Security Hardware and Technology

NYPD Fights New Bill that Would Force Disclosure of Surveillance Arsenal

Top NYPD officials are voicing strong opposition to a New York City Council bill requiring the police department to publicly release information about its high-tech surveillance tools. The police department argues doing so could give criminals, terrorists, and other would-be attackers a road map of NYPD intelligence operations.

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The Public Oversight of Surveillance Technology Act is a bill introduced by New York City Council members Dan Garodnick (D-Manhattan) and Vanessa Gibson (D-Bronx). Under the proposed rules, the NYPD would have to issue an “impact and use policy” document for each type of surveillance technology it uses now or acquires in the future.

Among one of the most technology-laden police forces in the country, The Public Oversight of Surveillance Technology Act (POST Act), would require the NYPD to detail how it uses technologies like Stingrays, which track cell phone locations, license plate readers, X-ray vans that can see through walls and vehicles, and ShotSpotter, which detects gunshots. The bill also requires the department to disclose whether federal agencies, including immigration officials, would get access to NYPD surveillance data.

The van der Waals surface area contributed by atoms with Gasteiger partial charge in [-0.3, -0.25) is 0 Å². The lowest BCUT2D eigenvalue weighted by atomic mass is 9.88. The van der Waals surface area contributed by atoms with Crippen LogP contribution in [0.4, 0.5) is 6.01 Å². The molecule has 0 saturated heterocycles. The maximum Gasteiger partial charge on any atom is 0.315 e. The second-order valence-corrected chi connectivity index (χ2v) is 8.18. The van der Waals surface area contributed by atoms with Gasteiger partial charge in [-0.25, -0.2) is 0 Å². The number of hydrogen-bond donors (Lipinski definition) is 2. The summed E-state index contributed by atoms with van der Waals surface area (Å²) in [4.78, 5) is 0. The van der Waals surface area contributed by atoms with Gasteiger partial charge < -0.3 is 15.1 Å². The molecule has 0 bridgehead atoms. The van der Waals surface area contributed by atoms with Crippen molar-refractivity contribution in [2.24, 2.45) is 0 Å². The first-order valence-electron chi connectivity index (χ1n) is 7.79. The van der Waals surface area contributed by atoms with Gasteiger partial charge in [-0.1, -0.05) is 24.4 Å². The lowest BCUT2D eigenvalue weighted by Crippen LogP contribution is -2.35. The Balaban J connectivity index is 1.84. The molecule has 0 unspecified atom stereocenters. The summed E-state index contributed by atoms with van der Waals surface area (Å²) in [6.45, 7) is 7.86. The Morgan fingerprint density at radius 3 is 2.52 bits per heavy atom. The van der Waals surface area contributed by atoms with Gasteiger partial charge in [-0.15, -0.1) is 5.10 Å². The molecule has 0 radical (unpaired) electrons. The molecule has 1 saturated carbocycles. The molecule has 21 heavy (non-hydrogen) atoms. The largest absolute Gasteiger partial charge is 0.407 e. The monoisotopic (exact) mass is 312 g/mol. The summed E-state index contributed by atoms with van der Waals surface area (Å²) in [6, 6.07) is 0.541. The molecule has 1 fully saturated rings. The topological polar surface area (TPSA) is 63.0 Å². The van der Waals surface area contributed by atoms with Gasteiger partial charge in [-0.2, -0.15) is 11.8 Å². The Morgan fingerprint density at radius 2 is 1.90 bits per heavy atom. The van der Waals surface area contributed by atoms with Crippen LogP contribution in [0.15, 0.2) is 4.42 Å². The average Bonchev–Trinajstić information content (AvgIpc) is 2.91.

At a public hearing on the proposed legislation, police officers gave more than 2 hours of testimony, saying the bill is too broadly written and would provide a road map to terrorists and other criminals, allowing them to stay a step ahead of police, endangering lives in the process.

“The department absolutely opposes this proposal,” said John Miller, NYPD’s deputy commissioner of intelligence and counterterrorism. “In effect, it would create a one-stop-shopping guide for understanding these tools, and how to thwart them, for criminal elements and terrorists across the nation and the world.”

The New York City Council consists of 51 elected council members encompassing representation of the five boroughs. The 15 members of the City Council who are cosponsoring the legislation and the New York Civil Liberties Union feel New York needs greater transparency, oversight, and democratic accountability for local policing. The POST Act is an essential step in that direction that will promote both public safety and the rights of every New Yorker, according to the bill supporters.

Some of the electronic surveillance equipment already deployed by the NYPD at issue includes:

  • The use of facial recognition software, body cameras, and more. The NYPD has adopted sophisticated facial recognition technology to scour images from social media and surveillance cameras for potential offenders.
  • The portable “Stingray” device can mimic cell phone towers and intercept a target phone’s signal. In the process, the device can target nearby phones of innocent users.
  • X-ray “backscatter” vans shoot X-rays to peer inside cars and buildings. Lawmakers want to know how the van is deployed, how long images are retained, and whose permission is required.
  • License-plate readers installed across the city and on police cars scan every vehicle, logging the information into a database and cross-checking the plate for theft, terrorism, or other wrongdoing.

Councilman Garodnick, coauthor of the bill told the hearing committee that he was willing to revise the bill with more input from the NYPD.